The designers for Finale and Sibelius were not thinking very well when creating their music engraving fonts. The first four font examples belong to these programs respectively. You will notice that their objects have a lot of thin lines; even when blown up to a larger size. Finale’s and Sibelius’ engraving fonts look elegant enough when they’re that large, but this is not the size at which these objects are employed. They are ultimately put to use at a much smaller scale. So, their thin lines get scaled down and lose much of their presence on the page. The thin lines become even thinner and it becomes hard to spot the accidentals and rests amidst the music.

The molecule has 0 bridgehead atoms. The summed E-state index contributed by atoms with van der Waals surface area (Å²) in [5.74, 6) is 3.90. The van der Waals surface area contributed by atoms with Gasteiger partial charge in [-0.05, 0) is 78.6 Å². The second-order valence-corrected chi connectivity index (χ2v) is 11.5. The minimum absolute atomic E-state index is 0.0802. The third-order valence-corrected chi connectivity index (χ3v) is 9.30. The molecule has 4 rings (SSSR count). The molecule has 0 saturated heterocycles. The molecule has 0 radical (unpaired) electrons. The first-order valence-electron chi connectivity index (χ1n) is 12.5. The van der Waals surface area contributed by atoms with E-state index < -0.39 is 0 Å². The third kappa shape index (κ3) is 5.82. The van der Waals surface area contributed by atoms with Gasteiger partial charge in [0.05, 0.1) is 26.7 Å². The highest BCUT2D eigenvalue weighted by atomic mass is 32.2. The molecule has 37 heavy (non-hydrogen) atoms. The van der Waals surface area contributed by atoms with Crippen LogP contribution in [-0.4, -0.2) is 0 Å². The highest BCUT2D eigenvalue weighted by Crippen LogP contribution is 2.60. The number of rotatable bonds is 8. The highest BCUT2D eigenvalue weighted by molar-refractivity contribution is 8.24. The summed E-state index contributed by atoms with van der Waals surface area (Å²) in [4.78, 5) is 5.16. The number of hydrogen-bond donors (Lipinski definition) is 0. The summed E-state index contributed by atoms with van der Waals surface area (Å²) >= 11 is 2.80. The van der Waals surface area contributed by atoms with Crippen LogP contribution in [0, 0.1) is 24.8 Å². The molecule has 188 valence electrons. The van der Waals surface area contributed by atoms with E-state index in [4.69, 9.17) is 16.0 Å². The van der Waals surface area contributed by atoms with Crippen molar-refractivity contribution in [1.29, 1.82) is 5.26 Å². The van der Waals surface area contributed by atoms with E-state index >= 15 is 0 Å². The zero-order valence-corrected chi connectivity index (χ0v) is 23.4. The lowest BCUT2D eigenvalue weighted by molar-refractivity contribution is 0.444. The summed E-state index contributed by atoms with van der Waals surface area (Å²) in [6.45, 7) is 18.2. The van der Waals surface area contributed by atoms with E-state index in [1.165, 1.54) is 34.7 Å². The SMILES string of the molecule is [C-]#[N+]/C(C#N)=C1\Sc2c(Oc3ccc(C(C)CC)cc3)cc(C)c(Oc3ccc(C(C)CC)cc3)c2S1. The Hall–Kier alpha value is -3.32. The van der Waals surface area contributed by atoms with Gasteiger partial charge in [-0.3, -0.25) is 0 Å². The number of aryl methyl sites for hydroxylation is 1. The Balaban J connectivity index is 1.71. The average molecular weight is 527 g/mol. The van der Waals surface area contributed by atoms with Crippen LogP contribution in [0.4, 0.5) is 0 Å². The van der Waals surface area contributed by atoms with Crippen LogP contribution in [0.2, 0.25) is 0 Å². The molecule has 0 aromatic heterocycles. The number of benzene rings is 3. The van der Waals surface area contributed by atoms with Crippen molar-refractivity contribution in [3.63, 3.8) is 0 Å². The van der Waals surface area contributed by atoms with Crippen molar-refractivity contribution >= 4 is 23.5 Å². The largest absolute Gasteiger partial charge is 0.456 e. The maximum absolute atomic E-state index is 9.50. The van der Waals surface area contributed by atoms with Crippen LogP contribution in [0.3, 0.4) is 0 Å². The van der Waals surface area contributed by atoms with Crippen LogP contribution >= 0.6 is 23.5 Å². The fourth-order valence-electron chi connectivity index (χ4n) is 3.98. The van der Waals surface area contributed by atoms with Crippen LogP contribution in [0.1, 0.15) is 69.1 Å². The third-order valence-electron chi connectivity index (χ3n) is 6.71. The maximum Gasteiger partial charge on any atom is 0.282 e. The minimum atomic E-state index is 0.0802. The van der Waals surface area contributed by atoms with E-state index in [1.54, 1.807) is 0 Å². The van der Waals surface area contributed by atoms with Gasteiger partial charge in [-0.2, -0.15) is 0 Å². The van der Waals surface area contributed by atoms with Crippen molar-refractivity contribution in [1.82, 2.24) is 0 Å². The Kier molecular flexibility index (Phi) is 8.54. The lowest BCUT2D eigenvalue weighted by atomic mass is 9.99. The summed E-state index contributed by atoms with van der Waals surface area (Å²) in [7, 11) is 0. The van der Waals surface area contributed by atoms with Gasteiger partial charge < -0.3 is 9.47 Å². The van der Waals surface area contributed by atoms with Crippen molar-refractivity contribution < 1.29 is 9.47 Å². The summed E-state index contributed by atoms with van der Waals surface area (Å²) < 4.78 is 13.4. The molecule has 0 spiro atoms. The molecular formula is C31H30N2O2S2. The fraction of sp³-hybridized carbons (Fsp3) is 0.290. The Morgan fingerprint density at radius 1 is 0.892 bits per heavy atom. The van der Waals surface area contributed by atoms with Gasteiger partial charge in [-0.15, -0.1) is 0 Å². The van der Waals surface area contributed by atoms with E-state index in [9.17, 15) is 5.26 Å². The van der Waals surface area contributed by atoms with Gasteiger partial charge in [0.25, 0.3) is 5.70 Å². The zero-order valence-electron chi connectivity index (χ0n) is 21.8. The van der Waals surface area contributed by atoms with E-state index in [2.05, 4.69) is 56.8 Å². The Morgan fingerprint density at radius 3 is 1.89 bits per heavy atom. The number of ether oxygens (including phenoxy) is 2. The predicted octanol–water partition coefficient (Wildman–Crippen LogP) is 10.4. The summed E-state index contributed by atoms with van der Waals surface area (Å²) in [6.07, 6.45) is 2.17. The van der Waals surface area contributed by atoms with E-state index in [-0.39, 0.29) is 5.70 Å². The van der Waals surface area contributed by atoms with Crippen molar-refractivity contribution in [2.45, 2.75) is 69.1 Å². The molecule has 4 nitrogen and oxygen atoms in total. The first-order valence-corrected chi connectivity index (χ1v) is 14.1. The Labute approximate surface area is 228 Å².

When designing an engraving font one must keep in mind that when the objects are eventually scaled down to size the line thickness will also go down. So line thickness needs to be proportionally compensated for at a larger “zoom in” size. The Feta font almost looks unnaturally bold at a larger size. That is because it is not used at this size, it is meant to be employed much smaller. The Feta font created by the LilyPond team has its “actual size” in mind all the time. This is one reason I think LilyPond’s engraving fonts are superior to any other.